The 2 month bike tour across the States was amazing with out any harm or accident. The day we arrived in Detroit, we were welcomed by lovely hippie and hipster folks on Goldengate Ave, and were invited to live on the burned out block with a family, for free, if we volunteered at the vegetarian/ well being center on the corner. A couple months later, I was invited to work at a medical marijuana dispensary. How about that? In the ghetto, I was participating in bringing peace and well being, and in a city with 14% unemployment and growing, the "dankest" job in the world was offered to me. There was abundance of great things in Motown; the projects, the friends, the creativity in the community. I love Detroit and now call it my home!
It was at a summer rainbow gathering that I decided I was going to finally get my ass to travel internationally as I always dreamed of. I decided to tour by bike which began crossing the border of Arizona into Mexico, and all the way until I reached the most southern point of the Americas, Patagonia. I had heaps of doubts, but the major concern was cycling alone through Mexico thanks to the warnings; (Cue the US citizens) "OMG Mexico.. you will die!" (Cue the Mexicans) "Dios mio, you will die.. if not here.. then in Guatemala!" Turned out, that after a week, I found friends to cycle with. And there was no troubles, contrast to many warnings that guaranteed danger. I turned motivated to be the proof that we don't have to fear life but to embrace it and love it. The year and half that I spent in Mexico and Central America, was another chapter of an amazing and liberating year where I learned a new language, fallen in love, and lived in 9 countries- never was attacked but had the pleasure to meet beautiful souls. And the living conditions were way more hardcore to endure, that made Detroit life seem like luxury! The journey was all going quite well.. but I feared it would all be over when the money runs out.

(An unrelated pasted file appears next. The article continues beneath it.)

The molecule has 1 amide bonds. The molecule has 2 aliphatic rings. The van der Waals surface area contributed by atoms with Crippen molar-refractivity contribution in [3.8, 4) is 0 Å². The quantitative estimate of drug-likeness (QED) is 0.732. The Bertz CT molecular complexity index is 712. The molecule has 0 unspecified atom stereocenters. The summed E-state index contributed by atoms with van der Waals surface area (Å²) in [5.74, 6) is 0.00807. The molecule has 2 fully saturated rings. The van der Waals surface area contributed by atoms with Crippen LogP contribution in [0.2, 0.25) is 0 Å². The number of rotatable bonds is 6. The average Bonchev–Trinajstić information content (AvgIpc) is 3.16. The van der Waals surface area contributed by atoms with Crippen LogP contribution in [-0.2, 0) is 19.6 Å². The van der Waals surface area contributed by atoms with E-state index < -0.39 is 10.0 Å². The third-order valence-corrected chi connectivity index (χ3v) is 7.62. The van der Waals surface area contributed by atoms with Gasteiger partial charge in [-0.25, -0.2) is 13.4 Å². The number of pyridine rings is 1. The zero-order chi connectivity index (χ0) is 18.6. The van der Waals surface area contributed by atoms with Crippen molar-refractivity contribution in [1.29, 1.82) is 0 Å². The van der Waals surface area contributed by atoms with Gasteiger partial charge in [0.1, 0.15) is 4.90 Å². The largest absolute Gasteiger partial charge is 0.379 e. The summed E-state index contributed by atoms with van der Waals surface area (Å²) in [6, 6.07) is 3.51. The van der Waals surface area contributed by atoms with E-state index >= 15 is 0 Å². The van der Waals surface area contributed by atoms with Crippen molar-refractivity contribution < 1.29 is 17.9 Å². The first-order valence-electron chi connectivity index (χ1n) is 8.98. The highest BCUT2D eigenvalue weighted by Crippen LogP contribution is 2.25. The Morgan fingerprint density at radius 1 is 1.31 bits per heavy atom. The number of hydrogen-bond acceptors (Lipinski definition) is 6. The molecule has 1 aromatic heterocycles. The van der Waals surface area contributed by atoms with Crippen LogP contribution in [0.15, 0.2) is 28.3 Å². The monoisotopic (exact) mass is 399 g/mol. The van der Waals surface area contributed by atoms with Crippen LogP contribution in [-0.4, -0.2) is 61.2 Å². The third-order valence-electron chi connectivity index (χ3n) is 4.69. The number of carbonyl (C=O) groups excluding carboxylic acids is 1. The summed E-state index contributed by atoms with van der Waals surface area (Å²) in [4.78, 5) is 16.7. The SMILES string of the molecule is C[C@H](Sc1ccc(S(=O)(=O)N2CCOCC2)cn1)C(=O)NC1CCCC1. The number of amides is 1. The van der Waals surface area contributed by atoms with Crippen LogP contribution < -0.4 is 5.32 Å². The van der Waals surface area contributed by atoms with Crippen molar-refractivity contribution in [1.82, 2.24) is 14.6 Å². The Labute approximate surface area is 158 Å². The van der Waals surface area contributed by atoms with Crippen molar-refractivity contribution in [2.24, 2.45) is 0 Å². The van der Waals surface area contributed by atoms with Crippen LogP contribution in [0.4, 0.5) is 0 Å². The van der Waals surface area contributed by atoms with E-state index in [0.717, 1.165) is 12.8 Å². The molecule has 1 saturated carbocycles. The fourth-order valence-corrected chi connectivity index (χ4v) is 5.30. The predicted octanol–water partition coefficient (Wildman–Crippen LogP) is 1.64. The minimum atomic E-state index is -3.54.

So it was in Panama, that I began to encounter my catalysts for hope.There was Cynthia, an Argentinian girl spinning fire at a main street stoplight, for tips. My curiosity lead to an invite to join her to "work" by taking some turns spinning fire pois. I made my own pair for a couple bucks and teamed up with her on the street. I made enough money in the weeks to finally be able to buy groceries for my host and still have extra money. I gained confidence, that I could still travel, even if I had to preform with fire at every stoplight in South America. I went to the coast to board a sailboat for Colombia via the San Blas Islands (which I don't regret spending what I had to do it). In Colombia, my boyfriend and I reunited, I worked in Cartagena, and the bike tour continued. A few cities later, I met (again) Argentinians, who had a cool business making empanadas and selling them in the streets. They showed my how to make them and invited me to sell them. And thus, I found more inspiration and encouragement from friends, that the solution was in my hands.